Since the beginning of the legal cannabis industry, the vast majority of investors in the space have been high-net-worth individuals and family offices. These groups were more able to make these investments given they were not beholden to the same restrictions or foci as more institutional players such as venture capital and private equity firms. As the industry continued to mature, various sector-focused funds appeared, providing investors the opportunity to utilize diversified vehicles with different strategies of capitalizing on the growth of cannabis markets.
However, even with the introduction of these sector-focused groups, more mainstream institutions (traditional private equity/venture capital or debt funds, endowments, etc.) have largely remained on the sidelines. While many recognize the growth prospects of the industry, many are also precluded from making any investments due to the federal illegality of cannabis and tetrahydrocannabinol (THC) in the United States. That said, as the industry has developed and reforms have progressed internationally – with several nations legalizing medical cannabis at the federal level and some even legalizing adult use – pockets of opportunity have opened for these institutions, notably opportunities in ancillary sectors as well as those in nationally-legal jurisdictions.
In August, we analyzed several transactions through our Viridian Cannabis Deal Tracker that involved these types of institutional investors.
Silver Spike Acquisition Corp.
On August 7, Silver Spike, a special purpose acquisition corporation (SPAC) targeting the cannabis industry, priced its initial public offering (IPO), targeting a raise of $250 million and a listing on the NASDAQ.
While cannabis-focused SPACs are not new, nor are nine-digit IPOs or NASDAQ-listed cannabis companies, what was significant about this announcement was the participation of Credit Suisse (NYSE: CS), one of the largest investment banking and financial services companies in the world, as lead manager for the offering.
Also on August 7, LeafLink, a leading provider of a digital wholesale marketplace for cannabis, announced the completion of its $35-million Series B round of funding. While this was one of the largest rounds closed by a cannabis software company to date, it also included several notable venture capital firms. Included in this round were:
- Nosara Capital, a London-based VC investor in online marketplaces (added to prior investment in LeafLink’s Series A);
- Lerer Hippeau, a NYC-based renowned software and media VC fund (added to prior investment in LeafLink’s Series A);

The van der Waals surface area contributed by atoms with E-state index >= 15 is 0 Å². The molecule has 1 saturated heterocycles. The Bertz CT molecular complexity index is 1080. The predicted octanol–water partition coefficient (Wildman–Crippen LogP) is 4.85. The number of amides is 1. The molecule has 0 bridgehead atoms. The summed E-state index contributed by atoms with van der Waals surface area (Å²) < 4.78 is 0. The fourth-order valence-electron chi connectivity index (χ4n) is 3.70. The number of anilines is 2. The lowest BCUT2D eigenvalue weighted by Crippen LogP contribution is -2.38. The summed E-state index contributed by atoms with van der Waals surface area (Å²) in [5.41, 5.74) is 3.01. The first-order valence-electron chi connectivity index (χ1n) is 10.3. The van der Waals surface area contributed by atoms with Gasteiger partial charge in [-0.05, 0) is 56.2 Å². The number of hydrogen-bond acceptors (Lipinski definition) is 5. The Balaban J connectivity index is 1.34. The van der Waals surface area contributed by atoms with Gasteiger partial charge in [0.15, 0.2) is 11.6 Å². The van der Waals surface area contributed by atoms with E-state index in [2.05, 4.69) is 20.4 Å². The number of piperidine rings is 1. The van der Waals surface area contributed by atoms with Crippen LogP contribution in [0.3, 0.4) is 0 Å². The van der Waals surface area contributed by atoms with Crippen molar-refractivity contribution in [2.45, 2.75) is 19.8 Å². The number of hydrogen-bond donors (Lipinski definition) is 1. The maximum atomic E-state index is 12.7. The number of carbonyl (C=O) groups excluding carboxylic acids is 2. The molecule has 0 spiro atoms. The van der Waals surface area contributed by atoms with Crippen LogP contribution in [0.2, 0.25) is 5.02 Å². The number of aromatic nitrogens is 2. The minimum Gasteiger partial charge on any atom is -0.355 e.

- Wisdom VC, a San Francisco, California-based environmental, social, and governance (ESG) VC fund;
- Thought Into Action (TIA) Ventures, a NYC-based technology VC fund;
- Thrive Capital, a NYC-based technology VC fund led by Joshua Kushner; and
- Liquid 2 (L2) Ventures, a San Francisco, California-based VC fund led by NFL Hall of Famer, Joe Montana.
Bespoke Capital Acquisition Corp.
On August 9, Bespoke Capital Acquisition Corp., a cannabis-focused SPAC, announced the closing of its $350-million IPO, the second largest raise by an investment company targeting the cannabis industry to date.
While the size of this transaction was worthy of mention, more significant was the participation of Citigroup Inc (NYSE: C) as one of the underwriters. While Citigroup effectuated the transaction through its Canadian subsidiary, Citigroup Global Markets Canada, this still represents a notable move through which another leading global financial services firm stepped into the cannabis industry.
On August 18, GemmaCert, an Israeli startup developing a smart, portable cannabis potency testing device, announced the close of a 12-million Israeli Shekel (~3.5-million USD) round.
While other groups have also looking into developing similar technologies, what was notable about this transaction was the participation of the Hebrew University of Jerusalem in the round.
Lastly, on August 27, Hound Labs, the creator of a hybrid alcohol/cannabis breathalyzer, announced the closing of its $30-million Series D funding round.
As cannabis reform continues internationally, regulators and law enforcement continue to press for the need for the capability to test drivers for cannabis intoxication. However, current technologies were not suited to quickly measuring specific levels of cannabis in the driver, limiting the ability to accurately determine intoxication.
Further complicating the process is the fact that cannabis can be detected even after its intoxicating effects have worn off. Several notable venture funds came into this round for Hound Labs, seeking to capitalize on their technological progress in filling this niche:
- Intrinsic Capital Partners, a Philadelphia, Pennsylvania-based cannabis-focused VC fund;
- NFP Ventures, the NYC-based VC arm of NFP, a leading insurance brokerage and consultancy;
- Main Street Advisors, a Santa Monica, California-based multi-billion-dollar investment management platform;
- Icon Ventures, a Palo Alto, California-based technology VC fund; and
- Benchmark Capital, a Menlo Park, California-based VC fund notable for its early investments in eBay and Uber.
Ultimately, as cannabis laws continue to be liberalized and cannabis markets continue to expand around the world, we expect other notable institutions – multinational investment banking firms, private equity and venture capital funds, and university funds/endowments, among others – to expand their involvement in the cannabis industry in similar fashions. While U.S. federal illegality will deter some investors, particularly those seeking investments in THC-touching companies, opportunities in nationally-legal markets and ancillary sectors will continue to attract attention.
The preceding article is from one of our external contributors. It does not represent the opinion of Benzinga and has not been edited.
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